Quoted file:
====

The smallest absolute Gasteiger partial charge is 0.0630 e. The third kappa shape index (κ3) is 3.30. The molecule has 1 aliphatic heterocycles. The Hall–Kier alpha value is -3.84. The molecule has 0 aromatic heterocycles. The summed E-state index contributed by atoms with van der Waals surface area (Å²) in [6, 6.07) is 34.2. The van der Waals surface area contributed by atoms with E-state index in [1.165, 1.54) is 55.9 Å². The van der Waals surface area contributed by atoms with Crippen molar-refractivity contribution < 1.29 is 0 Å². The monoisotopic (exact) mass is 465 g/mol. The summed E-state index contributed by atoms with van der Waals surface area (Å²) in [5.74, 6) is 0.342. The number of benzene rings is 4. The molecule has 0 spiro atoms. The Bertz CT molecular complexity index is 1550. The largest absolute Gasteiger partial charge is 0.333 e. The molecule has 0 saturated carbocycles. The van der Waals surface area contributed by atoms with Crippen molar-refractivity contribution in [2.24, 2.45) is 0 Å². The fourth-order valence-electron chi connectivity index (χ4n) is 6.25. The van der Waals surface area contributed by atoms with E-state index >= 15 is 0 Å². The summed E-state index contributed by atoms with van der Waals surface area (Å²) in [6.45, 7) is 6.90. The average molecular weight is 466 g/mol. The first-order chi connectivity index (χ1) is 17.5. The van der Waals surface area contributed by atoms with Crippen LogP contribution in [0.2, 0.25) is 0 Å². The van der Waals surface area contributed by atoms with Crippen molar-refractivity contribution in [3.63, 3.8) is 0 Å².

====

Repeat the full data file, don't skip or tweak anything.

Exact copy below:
The smallest absolute Gasteiger partial charge is 0.0630 e. The third kappa shape index (κ3) is 3.30. The molecule has 1 aliphatic heterocycles. The Hall–Kier alpha value is -3.84. The molecule has 0 aromatic heterocycles. The summed E-state index contributed by atoms with van der Waals surface area (Å²) in [6, 6.07) is 34.2. The van der Waals surface area contributed by atoms with E-state index in [1.165, 1.54) is 55.9 Å². The van der Waals surface area contributed by atoms with Crippen molar-refractivity contribution < 1.29 is 0 Å². The monoisotopic (exact) mass is 465 g/mol. The summed E-state index contributed by atoms with van der Waals surface area (Å²) in [5.74, 6) is 0.342. The number of benzene rings is 4. The molecule has 0 spiro atoms. The Bertz CT molecular complexity index is 1550. The largest absolute Gasteiger partial charge is 0.333 e. The molecule has 0 saturated carbocycles. The van der Waals surface area contributed by atoms with Crippen molar-refractivity contribution in [2.24, 2.45) is 0 Å². The fourth-order valence-electron chi connectivity index (χ4n) is 6.25. The van der Waals surface area contributed by atoms with E-state index >= 15 is 0 Å². The summed E-state index contributed by atoms with van der Waals surface area (Å²) in [6.45, 7) is 6.90. The average molecular weight is 466 g/mol. The first-order chi connectivity index (χ1) is 17.5. The van der Waals surface area contributed by atoms with Crippen LogP contribution in [0.2, 0.25) is 0 Å². The van der Waals surface area contributed by atoms with Crippen molar-refractivity contribution in [3.63, 3.8) is 0 Å².